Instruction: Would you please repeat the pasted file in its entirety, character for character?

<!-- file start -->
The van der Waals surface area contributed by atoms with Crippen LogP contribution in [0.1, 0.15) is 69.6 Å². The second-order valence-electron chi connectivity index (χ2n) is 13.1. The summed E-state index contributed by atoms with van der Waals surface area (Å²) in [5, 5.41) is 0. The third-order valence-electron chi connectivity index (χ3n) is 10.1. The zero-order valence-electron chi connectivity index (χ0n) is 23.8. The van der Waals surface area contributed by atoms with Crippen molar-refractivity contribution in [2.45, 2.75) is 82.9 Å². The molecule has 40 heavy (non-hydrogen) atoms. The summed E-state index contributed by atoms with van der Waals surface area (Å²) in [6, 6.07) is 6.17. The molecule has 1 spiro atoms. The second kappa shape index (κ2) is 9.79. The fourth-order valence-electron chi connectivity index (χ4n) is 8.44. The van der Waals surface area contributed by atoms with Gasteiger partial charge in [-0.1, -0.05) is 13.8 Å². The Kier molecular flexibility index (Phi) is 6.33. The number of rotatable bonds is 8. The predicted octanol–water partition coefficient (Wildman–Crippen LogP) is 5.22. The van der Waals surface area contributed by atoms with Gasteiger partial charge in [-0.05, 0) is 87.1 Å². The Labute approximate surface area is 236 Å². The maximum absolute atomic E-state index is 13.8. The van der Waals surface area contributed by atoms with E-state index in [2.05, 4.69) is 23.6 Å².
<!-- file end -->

The van der Waals surface area contributed by atoms with Crippen LogP contribution in [0.1, 0.15) is 69.6 Å². The second-order valence-electron chi connectivity index (χ2n) is 13.1. The summed E-state index contributed by atoms with van der Waals surface area (Å²) in [5, 5.41) is 0. The third-order valence-electron chi connectivity index (χ3n) is 10.1. The zero-order valence-electron chi connectivity index (χ0n) is 23.8. The van der Waals surface area contributed by atoms with Crippen molar-refractivity contribution in [2.45, 2.75) is 82.9 Å². The molecule has 40 heavy (non-hydrogen) atoms. The summed E-state index contributed by atoms with van der Waals surface area (Å²) in [6, 6.07) is 6.17. The molecule has 1 spiro atoms. The second kappa shape index (κ2) is 9.79. The fourth-order valence-electron chi connectivity index (χ4n) is 8.44. The van der Waals surface area contributed by atoms with Gasteiger partial charge in [-0.1, -0.05) is 13.8 Å². The Kier molecular flexibility index (Phi) is 6.33. The number of rotatable bonds is 8. The predicted octanol–water partition coefficient (Wildman–Crippen LogP) is 5.22. The van der Waals surface area contributed by atoms with Gasteiger partial charge in [-0.05, 0) is 87.1 Å². The Labute approximate surface area is 236 Å². The maximum absolute atomic E-state index is 13.8. The van der Waals surface area contributed by atoms with E-state index in [2.05, 4.69) is 23.6 Å².